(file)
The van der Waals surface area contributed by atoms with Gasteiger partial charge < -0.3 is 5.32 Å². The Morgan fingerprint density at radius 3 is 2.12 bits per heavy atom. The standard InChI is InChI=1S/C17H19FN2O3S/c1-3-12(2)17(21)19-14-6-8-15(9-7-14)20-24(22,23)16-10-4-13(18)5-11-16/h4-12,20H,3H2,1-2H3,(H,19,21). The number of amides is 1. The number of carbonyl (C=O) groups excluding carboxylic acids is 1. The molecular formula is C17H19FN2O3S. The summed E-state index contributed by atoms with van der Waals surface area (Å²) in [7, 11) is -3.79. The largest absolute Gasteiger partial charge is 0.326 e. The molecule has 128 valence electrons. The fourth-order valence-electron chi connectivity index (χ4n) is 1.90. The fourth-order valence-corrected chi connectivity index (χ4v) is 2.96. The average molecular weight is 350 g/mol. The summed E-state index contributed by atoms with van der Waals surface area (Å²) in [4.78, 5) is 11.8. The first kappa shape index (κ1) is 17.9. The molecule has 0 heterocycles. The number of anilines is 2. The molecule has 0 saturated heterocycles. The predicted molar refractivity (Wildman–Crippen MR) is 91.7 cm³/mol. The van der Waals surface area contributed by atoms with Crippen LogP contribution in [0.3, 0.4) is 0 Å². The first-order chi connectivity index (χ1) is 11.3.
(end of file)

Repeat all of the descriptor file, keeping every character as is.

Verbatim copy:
The van der Waals surface area contributed by atoms with Gasteiger partial charge < -0.3 is 5.32 Å². The Morgan fingerprint density at radius 3 is 2.12 bits per heavy atom. The standard InChI is InChI=1S/C17H19FN2O3S/c1-3-12(2)17(21)19-14-6-8-15(9-7-14)20-24(22,23)16-10-4-13(18)5-11-16/h4-12,20H,3H2,1-2H3,(H,19,21). The number of amides is 1. The number of carbonyl (C=O) groups excluding carboxylic acids is 1. The molecular formula is C17H19FN2O3S. The summed E-state index contributed by atoms with van der Waals surface area (Å²) in [7, 11) is -3.79. The largest absolute Gasteiger partial charge is 0.326 e. The molecule has 128 valence electrons. The fourth-order valence-electron chi connectivity index (χ4n) is 1.90. The fourth-order valence-corrected chi connectivity index (χ4v) is 2.96. The average molecular weight is 350 g/mol. The summed E-state index contributed by atoms with van der Waals surface area (Å²) in [4.78, 5) is 11.8. The first kappa shape index (κ1) is 17.9. The molecule has 0 heterocycles. The number of anilines is 2. The molecule has 0 saturated heterocycles. The predicted molar refractivity (Wildman–Crippen MR) is 91.7 cm³/mol. The van der Waals surface area contributed by atoms with Crippen LogP contribution in [0.3, 0.4) is 0 Å². The first-order chi connectivity index (χ1) is 11.3.